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Jewish World Review Oct. 8, 2003 / 12 Tishrei, 5764

Joel Mowbray

Joel Mobray
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Cheers for the government leakers | Lost in all the controversy about Bob Novak's identification of an undercover CIA agent has been any discussion on how leaks are crucial to the functioning of a democracy.

Novak's July 14 column - in which he reported that the wife of Ambassador Joe Wilson, the chief critic of the claim that Iraq had attempted to purchase yellowcake uranium, worked for the CIA - has been called "despicable" by Sen. Charles Schumer and a "thuggish act" by David Corn of the liberal Nation magazine.

But the hyperbolic criticism - and the Justice Department's new criminal investigation - threaten to muzzle potential future government leaks. Which would be tragic.

If the Justice Department's investigation transforms into a witch hunt, it could have a chilling effect on not just anonymous "dirt" being dished to reporters, but on legitimate whistle-blowing. And the argument that what Novak reported might have been classified does not necessarily make the leak any more suspect.

Obviously, a journalist should use discretion when determining what information to report. If something might hinder an ongoing investigation - particularly one as frenetic as the one tracking the D.C. snipers - or if it might jeopardize soldiers' lives, a journalist needs to use common sense. Not everything verified should be reported. (We should keep in mind that it's not as if Novak reported war plans on the front page of the New York Times.)

But in a day and when "terrorism" can be used as justification to classify almost any document or piece of information, saying something is "classified" is not enough reason to condemn - or prosecute - its disclosure.

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Because if journalists were restricted to reporting non-classified information, then the public would be forced to rely on what the government wants known, not what should be known. Leaks, particularly of classified information, are necessary to hold government accountable to voters.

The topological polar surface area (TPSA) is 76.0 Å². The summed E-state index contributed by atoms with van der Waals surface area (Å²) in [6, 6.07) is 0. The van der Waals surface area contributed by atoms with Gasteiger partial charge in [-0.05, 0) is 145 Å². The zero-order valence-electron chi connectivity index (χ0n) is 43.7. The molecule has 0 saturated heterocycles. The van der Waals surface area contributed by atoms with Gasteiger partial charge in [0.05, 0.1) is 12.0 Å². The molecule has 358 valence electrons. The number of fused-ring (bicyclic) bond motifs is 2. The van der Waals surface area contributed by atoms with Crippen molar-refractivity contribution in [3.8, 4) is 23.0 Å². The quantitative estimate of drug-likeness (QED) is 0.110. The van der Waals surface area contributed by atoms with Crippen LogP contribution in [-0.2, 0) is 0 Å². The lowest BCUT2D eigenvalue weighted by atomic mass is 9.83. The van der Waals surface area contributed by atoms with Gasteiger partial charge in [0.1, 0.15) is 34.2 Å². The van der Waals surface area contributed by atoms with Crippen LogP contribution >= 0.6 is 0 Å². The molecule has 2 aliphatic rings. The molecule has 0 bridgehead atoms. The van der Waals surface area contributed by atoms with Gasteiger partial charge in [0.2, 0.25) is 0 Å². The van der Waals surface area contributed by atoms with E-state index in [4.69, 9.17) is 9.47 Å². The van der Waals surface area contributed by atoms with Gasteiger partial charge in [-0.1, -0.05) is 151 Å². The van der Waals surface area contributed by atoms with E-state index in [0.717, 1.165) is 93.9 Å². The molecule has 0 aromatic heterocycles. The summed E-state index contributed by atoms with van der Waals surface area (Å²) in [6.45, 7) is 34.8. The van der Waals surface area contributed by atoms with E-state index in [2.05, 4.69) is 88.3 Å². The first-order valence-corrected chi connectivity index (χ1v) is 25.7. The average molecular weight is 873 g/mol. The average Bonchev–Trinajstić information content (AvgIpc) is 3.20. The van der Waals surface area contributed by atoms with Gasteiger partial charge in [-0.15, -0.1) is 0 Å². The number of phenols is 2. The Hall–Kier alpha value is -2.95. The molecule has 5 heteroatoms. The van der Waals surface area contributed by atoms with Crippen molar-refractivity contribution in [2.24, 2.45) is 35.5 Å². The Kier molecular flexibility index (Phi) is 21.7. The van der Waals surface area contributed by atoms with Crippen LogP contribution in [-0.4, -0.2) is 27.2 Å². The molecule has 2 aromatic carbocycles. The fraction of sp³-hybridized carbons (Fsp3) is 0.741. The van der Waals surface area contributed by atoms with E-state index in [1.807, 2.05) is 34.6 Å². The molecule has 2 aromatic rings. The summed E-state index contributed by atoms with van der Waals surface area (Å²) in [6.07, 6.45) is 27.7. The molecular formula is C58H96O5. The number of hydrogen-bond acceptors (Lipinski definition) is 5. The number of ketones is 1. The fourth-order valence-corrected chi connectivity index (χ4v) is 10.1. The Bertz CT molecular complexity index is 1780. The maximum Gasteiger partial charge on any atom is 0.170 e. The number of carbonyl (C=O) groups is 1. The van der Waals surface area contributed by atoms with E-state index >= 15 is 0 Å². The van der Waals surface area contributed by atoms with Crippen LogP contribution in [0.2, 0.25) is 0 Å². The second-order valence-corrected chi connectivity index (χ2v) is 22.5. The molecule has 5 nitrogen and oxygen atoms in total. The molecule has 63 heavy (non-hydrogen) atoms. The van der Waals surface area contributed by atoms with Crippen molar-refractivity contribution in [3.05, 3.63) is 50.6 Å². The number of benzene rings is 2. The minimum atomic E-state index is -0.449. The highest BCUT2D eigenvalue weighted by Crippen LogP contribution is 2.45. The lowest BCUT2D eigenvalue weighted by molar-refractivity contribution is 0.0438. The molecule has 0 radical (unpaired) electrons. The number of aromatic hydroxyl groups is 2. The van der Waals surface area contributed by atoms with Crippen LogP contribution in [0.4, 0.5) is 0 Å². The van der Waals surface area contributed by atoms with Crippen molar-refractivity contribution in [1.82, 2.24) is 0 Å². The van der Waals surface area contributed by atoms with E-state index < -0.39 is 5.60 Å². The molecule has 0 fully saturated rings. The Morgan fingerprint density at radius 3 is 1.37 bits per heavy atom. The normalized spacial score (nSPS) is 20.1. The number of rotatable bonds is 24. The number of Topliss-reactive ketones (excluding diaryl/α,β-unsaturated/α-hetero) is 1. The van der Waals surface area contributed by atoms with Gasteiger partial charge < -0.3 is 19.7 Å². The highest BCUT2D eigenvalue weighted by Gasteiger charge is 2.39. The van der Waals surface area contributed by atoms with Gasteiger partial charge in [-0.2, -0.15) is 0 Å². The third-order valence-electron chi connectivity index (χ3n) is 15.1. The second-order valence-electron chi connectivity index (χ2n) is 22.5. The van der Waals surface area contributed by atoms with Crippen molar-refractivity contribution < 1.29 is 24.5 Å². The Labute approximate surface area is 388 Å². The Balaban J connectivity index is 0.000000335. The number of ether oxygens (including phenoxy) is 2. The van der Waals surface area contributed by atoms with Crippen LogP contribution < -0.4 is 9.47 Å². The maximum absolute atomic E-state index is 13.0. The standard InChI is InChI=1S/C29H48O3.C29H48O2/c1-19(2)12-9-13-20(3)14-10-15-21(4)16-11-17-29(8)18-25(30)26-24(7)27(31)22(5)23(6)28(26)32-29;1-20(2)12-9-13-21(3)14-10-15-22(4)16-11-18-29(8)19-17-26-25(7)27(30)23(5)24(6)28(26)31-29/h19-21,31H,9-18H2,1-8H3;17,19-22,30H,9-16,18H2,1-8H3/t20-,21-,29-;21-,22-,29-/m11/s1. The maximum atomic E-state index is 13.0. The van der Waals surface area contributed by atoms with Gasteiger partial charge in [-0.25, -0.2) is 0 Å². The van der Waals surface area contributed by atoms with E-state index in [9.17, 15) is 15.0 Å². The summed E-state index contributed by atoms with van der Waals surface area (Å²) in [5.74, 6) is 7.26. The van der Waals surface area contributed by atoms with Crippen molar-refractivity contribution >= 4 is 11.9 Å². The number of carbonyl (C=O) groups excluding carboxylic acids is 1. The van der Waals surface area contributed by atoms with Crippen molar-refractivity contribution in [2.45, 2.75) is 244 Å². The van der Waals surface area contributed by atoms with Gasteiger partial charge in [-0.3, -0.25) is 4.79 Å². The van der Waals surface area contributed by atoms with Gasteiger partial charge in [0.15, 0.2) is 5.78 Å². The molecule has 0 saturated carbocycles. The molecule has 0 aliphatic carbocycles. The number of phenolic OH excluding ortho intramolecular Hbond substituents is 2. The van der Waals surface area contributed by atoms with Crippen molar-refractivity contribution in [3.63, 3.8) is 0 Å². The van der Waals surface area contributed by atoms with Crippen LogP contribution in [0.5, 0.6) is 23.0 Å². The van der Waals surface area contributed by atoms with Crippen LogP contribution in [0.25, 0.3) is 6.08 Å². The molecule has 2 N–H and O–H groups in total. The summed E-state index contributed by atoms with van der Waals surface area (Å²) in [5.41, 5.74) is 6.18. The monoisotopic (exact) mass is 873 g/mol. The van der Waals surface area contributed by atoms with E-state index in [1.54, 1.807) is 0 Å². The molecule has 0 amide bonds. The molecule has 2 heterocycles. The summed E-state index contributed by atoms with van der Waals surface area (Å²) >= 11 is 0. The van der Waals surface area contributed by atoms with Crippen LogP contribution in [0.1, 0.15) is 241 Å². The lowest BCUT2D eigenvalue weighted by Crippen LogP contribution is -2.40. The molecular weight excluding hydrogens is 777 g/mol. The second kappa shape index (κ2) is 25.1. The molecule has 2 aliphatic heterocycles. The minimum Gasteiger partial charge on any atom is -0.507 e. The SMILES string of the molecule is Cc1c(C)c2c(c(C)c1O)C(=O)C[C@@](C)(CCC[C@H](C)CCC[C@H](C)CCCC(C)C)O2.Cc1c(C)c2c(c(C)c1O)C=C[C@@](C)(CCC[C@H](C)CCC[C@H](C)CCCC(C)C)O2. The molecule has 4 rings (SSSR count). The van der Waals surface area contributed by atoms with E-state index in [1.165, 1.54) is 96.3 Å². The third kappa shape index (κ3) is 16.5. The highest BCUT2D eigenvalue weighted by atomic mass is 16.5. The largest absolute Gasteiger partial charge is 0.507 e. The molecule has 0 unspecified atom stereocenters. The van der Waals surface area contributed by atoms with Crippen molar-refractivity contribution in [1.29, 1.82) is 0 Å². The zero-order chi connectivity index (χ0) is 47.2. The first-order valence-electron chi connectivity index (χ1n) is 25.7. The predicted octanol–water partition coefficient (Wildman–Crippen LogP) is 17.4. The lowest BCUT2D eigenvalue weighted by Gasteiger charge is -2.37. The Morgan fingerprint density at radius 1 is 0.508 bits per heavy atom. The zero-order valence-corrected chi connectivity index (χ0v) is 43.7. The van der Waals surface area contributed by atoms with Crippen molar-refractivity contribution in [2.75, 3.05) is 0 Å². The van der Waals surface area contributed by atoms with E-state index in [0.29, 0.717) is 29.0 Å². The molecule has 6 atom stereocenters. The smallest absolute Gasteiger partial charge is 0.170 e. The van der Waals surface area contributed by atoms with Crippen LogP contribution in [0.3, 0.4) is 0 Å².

If anything, in a time of war, leaks become more vital in holding the government to account. I must admit my bias, of course, as a journalist in favor of more information reaching the public. But as a citizen, I have an even stronger bias in favor of leaks.

Last year, I learned of a program called Visa Express, which had let in three of the Sept. 11 terrorists in the three months it was in operation before Sept. 11. But despite that track record, it was still open for 10 months after the attack - meaning that all residents in the nation that sent us 15 of 19 Sept. 11 terrorists were still applying for visas at private Saudi travel agents well after the twin towers disappeared from the skyline.

The only reason, though, that I was able to report on Visa Express - which eventually led to Congress closing the loophole - is that a source provided reams of classified documents. There was nothing sensitive in the documents marked "classified"; the files were merely embarrassing. But without the leak, I never would have been able to alert the public that the State Department's official policy on issuing visitors' visas - even after Sept. 11 - was that "if the travel agency is reasonably satisfied that the traveler has the means to purchase a `tour package,' there will be little further evaluation of an applicant's qualifications for an NIV (non-immigrant visa)."

And if it hadn't been for a leak, the public never would have learned from the Wall Street Journal that the State Department was asking auditors to help shut down the Iraqi National Congress, the pro-democracy group that Congress had fully supported, only to have State use bureaucratic guerilla warfare to undermine the group. And when Congress learned what had happened, it acted.

These are but two recent examples of a tradition that has produced far more important stories, such as the Pentagon Papers. It's in the best interests of Americans - and our safety - that the tradition of leaking continue.

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JWR contributor Joel Mowbray is the author of "Dangerous Diplomacy: How the State Department Endangers America's Security". Comment by clicking here.

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© 2003, Joel Mowbray.